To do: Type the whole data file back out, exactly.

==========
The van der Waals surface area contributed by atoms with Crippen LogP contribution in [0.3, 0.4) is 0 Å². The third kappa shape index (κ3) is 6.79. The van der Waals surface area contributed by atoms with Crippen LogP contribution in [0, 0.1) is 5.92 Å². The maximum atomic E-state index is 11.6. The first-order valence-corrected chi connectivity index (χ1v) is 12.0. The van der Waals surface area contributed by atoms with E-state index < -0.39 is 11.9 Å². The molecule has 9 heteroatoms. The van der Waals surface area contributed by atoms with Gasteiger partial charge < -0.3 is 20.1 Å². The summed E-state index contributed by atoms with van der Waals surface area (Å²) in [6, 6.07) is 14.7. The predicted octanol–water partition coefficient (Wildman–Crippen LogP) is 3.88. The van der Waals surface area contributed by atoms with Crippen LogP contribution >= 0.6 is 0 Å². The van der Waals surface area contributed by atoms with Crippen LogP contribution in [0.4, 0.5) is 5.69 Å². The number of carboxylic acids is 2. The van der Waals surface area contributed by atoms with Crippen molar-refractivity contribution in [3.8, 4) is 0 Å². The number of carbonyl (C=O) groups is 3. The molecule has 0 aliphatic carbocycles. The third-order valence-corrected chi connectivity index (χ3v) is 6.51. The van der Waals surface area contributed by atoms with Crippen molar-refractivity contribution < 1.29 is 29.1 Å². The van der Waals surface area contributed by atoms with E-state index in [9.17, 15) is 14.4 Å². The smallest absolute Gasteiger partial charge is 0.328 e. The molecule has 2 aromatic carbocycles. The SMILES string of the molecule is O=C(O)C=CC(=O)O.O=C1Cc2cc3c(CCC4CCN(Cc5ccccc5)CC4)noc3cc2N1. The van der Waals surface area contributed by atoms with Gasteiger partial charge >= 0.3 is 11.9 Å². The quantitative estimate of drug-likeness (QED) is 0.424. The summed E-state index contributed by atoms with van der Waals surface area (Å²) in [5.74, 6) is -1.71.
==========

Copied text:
The van der Waals surface area contributed by atoms with Crippen LogP contribution in [0.3, 0.4) is 0 Å². The third kappa shape index (κ3) is 6.79. The van der Waals surface area contributed by atoms with Crippen LogP contribution in [0, 0.1) is 5.92 Å². The maximum atomic E-state index is 11.6. The first-order valence-corrected chi connectivity index (χ1v) is 12.0. The van der Waals surface area contributed by atoms with E-state index < -0.39 is 11.9 Å². The molecule has 9 heteroatoms. The van der Waals surface area contributed by atoms with Gasteiger partial charge < -0.3 is 20.1 Å². The summed E-state index contributed by atoms with van der Waals surface area (Å²) in [6, 6.07) is 14.7. The predicted octanol–water partition coefficient (Wildman–Crippen LogP) is 3.88. The van der Waals surface area contributed by atoms with Crippen LogP contribution >= 0.6 is 0 Å². The van der Waals surface area contributed by atoms with Crippen LogP contribution in [0.4, 0.5) is 5.69 Å². The number of carboxylic acids is 2. The van der Waals surface area contributed by atoms with Crippen molar-refractivity contribution in [3.8, 4) is 0 Å². The number of carbonyl (C=O) groups is 3. The molecule has 0 aliphatic carbocycles. The third-order valence-corrected chi connectivity index (χ3v) is 6.51. The van der Waals surface area contributed by atoms with Crippen molar-refractivity contribution < 1.29 is 29.1 Å². The van der Waals surface area contributed by atoms with E-state index in [9.17, 15) is 14.4 Å². The smallest absolute Gasteiger partial charge is 0.328 e. The molecule has 2 aromatic carbocycles. The SMILES string of the molecule is O=C(O)C=CC(=O)O.O=C1Cc2cc3c(CCC4CCN(Cc5ccccc5)CC4)noc3cc2N1. The van der Waals surface area contributed by atoms with Gasteiger partial charge >= 0.3 is 11.9 Å². The quantitative estimate of drug-likeness (QED) is 0.424. The summed E-state index contributed by atoms with van der Waals surface area (Å²) in [5.74, 6) is -1.71.